Juliana: That sounds like a good choice. Of course, any place with Otter in it is bound to be entertaining… Bryan, thanks for sharing your answers, and congratulations on the new book!

 

Add The Empyreus Proof to Goodreads and find buying options here.

Follow Bryan on Twitter @Bryan_Wigmore.

By the Sword: a writer’s guide

After I’d written my first couple of drafts of Heart Blade, the first book in my Blade Hunt Chronicles series, I thought it would be cool to maybe watch some sword action in person. Luckily for me, I found out there’s a school not far from home that teaches Historical European Martial Arts, with emphasis on longsword. I went for a one-off lesson, and was quickly smitten.

My instructor at Laurel City Historical Fencing, Christopher Valli, has been an awesome source of inspiration and research for Blade Hunt sword scenes, as well as being kind enough to revise all of those scenes when I got to the editing stage of Heart Blade and Night Blade (out in November – shameless promo moment!).

My mistakes in that early draft of Heart Blade got me thinking about all those sword fights in fiction, many of which are probably wildly incorrect and highly cringe-worthy to experts. I tossed a few questions to Chris, and here are his answers…

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Juliana: What is the most common #swordfail in fiction?

Chris: The biggest pet peeve of mine is the idea that European swords, particularly two-handed swords like the bastard sword or longsword, are heavy and unwieldy. As you’ve seen, Juliana, the average longsword is 2 1/2 to 3 1/2 pounds and well balanced. Many authors and movie fight choreographers think of European swords as big heavy blunt objects, not the graceful weapons they are.

Juliana: Name a favorite book or movie where the sword techniques are accurate…

Chris: Well I may be a little biased as I was consulted, but I love the fight scenes in Heart Blade. I loved reading about a character practicing longsword using Joachim Meyer’s cutting square exercise; its one of our standard warm-up exercises at Laurel City Historical Fencing, and one I practice on my own regularly.

My favorite movie fight scene has to be the dueling sequence in The Princess Bride. I credit that movie as being a big influence on me, from playing with sword-shaped sticks as a kid, to starting to study Chinese swords and weapons through my teen years, to getting into HEMA in college.

Juliana: Which real life sword master do you find inspirational?

Chris: My favorite period sword master is Paulus Kal. Master Kal was a member of the Gesellschaft Liechtenauer, a group of sword masters in the German tradition. During the 15th century, Kal served Duke Ludwig IX of Bavaria as a sword and wrestling master, and also led a contingent of cannoneers in defense on a siege of the castle. He later went on to serve Archduke Sigismund of Austria (who by the way had one of the finest examples of Gothic armor!).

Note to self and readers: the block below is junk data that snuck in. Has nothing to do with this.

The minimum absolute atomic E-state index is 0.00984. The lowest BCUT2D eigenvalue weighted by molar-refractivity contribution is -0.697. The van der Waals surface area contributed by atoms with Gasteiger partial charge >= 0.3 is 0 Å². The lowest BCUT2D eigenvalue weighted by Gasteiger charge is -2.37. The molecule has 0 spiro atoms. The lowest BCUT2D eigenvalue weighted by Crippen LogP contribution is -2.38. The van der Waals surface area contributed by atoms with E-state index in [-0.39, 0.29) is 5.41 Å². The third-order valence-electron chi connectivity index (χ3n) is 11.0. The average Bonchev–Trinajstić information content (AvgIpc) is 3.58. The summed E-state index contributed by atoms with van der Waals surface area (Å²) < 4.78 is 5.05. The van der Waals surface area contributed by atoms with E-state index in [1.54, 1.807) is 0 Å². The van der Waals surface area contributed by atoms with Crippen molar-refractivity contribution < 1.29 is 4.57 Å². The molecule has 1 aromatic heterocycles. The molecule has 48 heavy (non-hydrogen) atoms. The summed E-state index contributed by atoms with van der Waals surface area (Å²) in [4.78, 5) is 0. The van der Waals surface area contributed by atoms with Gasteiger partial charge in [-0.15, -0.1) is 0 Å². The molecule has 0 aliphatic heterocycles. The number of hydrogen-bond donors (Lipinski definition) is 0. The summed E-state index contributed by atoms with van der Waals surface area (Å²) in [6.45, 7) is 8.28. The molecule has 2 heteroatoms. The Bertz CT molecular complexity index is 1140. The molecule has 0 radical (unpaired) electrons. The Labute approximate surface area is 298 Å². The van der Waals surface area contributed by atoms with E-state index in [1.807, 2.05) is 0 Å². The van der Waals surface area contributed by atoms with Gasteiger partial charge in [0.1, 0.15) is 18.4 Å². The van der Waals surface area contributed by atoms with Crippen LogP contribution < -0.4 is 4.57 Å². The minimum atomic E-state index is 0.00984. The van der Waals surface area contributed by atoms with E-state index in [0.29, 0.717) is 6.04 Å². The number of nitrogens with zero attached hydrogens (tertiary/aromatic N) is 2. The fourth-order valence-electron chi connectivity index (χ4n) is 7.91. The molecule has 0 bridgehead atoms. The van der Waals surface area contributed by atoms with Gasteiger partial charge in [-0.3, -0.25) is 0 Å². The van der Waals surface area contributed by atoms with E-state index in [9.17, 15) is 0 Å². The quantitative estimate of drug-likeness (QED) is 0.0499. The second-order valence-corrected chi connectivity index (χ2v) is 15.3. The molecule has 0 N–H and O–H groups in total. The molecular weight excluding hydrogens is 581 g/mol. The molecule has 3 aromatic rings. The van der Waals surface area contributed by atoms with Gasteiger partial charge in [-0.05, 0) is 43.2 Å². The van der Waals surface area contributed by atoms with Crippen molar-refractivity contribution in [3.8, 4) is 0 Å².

Over his career as a sword master, Paulus Kal left behind several manuscripts on the Liechtenauer tradition. His manuscripts covered the use of the longsword in and out of armor, sword and buckler (a small shield), large dueling shields, fighting on horseback, a duel between a man and woman, wrestling, and dagger. Copies of his manuscripts are still around today and I regularly reference them for our HEMA class.

Juliana: Please share three hot tips for writers planning on including swords in their work.

Chris: 1 – Research. Decide what kind of time period you’re looking at writing about, and what types of weapons would be used, then reach out to martial arts schools, fencing groups, reenactment groups to learn more about how the real sword would have handled. Maybe even try it out yourself! Take a class, try cutting some water bottles or tatami!
2 – Visualize the fight, make friends or family stand in and really imagine how a scene would play out.
3 – Remember, katanas aren’t magical items that can cut through anything!

Juliana: If you could own any fictional sword, which would you choose?

Chris: Amoracchius, one of the Swords of the Cross from Jim Butcher’s Dresden Files series. In the lore of the Dresden universe, three swords were forged from the nails from the Cross and have been used over the centuries to defend against the forces of darkness. Amoracchius is the sword wielded by Michael Carpenter and is designed liked a medieval two-hander. The fact it can slay demons and vampires just makes it cooler!

Laurel City Historical Fencing is located in Winsted, CT, USA. You can find more information about Chris and Historical European Martial Arts at www.laurelcitysword.com, and watch demonstration videos on the school’s YouTube channel.

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Interviews!

I was interviewed by the awesome Gwendolyn Kiste about Heart Blade and writing. Interviews are so much fun, and I had a blast answering this one.

Check it out

And if you’d like to see other interviews, you can click here for my press page.

Note: If you’re a blogger or reviewer and are interested in Heart Blade, I’d love to hear from you! Please get in touch through my contact page.

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Just for fun: Lego Alex, Ash, Del and Camille. 

Juliana on Keystroke Medium LIVE

 

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Yesterday I was a guest on Keystroke Medium‘s LIVE! interview show, with hosts Josh Hayes and Scott Moon. I had so much fun chatting with Josh and Scott about writing, Young Adult fiction, and longswords! Keystroke has lots of terrific author interviews, and it’s well worth checking out their YouTube channel.

If you’d like to have a look at my interview, here’s the link:

LIVE! with Juliana Spink Mills

Keystroke Medium has partnered up with cover artist Tom Edwards to raise money for Parkinsons.org.uk. If you’d like more information on this fundraiser, have a look at the Facebook page: Covers for a Cure.

Also, for all you military science fiction fans, Scott has a brand new book out today!